One of the great features of the Surface product line are the covers. With the Surface Pro 3, Microsoft also released the Type Cover 3 which is the successor of the Type Cover 2 and is even thinner. Microsoft is claiming there are a lot of optimizations in Type Cover 3, and the two you will see are the size that matches the Surface Pro 3 now and the new trackpad. The new trackpad is key here, it is bigger and a lot better than the trackpad of the Type Cover 2. They changed it back to hard plastic and made it clickable again, which feels a lot better if you work with it, but it does look better than the first version of the Type Cover. The new Type Cover 3 comes with backlit, which makes it perfect if you are working low light conditions like the Type Cover 2. The backlighting is automatic and turns off if you are not using it. If you hover over the keyboard with your hand, the Type Cover will automatically turn on the light again. They also added new color options two the lineup, and the Type Cover 3 is available in purple, red, blue, cyan, and black.
Again the Type Cover is one of the must-have accessories if you want to use your Surface as a laptop replacement. It works pretty well with the build-in kickstand.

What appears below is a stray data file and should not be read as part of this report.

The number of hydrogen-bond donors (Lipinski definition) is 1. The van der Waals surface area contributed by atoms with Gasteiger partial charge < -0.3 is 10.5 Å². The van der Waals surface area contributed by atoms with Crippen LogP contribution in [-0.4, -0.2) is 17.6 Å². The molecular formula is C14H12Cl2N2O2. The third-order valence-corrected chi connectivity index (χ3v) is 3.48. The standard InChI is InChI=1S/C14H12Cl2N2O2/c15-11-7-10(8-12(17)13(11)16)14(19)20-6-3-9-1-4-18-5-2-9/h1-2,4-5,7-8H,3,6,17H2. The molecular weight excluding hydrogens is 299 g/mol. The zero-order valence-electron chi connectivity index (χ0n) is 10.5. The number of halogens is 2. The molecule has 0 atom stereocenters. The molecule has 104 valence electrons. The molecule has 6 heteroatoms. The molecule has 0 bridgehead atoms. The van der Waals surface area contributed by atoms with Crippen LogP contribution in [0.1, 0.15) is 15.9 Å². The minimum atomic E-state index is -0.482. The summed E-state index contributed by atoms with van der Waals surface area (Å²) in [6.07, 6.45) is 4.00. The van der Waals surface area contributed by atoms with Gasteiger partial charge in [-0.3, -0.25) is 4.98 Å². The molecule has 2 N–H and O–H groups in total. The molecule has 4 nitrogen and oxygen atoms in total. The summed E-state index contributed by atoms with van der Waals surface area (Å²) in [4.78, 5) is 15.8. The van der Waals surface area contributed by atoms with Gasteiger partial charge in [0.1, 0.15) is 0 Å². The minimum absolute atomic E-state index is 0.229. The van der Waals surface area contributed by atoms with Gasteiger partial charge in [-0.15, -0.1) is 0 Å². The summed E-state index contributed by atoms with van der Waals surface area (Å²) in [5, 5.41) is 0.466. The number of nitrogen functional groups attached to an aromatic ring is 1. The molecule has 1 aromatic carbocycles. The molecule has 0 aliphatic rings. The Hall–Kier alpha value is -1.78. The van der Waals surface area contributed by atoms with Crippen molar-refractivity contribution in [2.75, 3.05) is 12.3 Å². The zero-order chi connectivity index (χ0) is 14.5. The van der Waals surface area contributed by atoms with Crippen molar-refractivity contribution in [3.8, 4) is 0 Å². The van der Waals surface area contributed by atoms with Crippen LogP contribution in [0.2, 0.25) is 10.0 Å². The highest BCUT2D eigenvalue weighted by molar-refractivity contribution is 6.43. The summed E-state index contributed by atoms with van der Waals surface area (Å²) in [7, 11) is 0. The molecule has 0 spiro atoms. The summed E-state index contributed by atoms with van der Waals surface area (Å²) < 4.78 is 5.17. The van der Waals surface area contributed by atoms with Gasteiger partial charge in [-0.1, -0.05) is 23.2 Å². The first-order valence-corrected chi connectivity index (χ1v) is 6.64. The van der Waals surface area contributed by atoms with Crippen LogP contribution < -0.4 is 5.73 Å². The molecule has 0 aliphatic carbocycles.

Battery life and Performance
The first thing I realized when I did start the Surface Pro 3 was that this thing is a screamer. The performance seems to be amazing, but since the Surface Pro 3 is using the same generation of Intel chips, I don’t think there is a huge difference between CPU performance. I think the key difference could be that Microsoft is using faster SSD storage in the Surface Pro 3 than in the previous generations. Since performance never was an issue for me, I still like the new performance boost. With the new core i7 version, you should not only get more CPU power, but you should also get some more graphics power.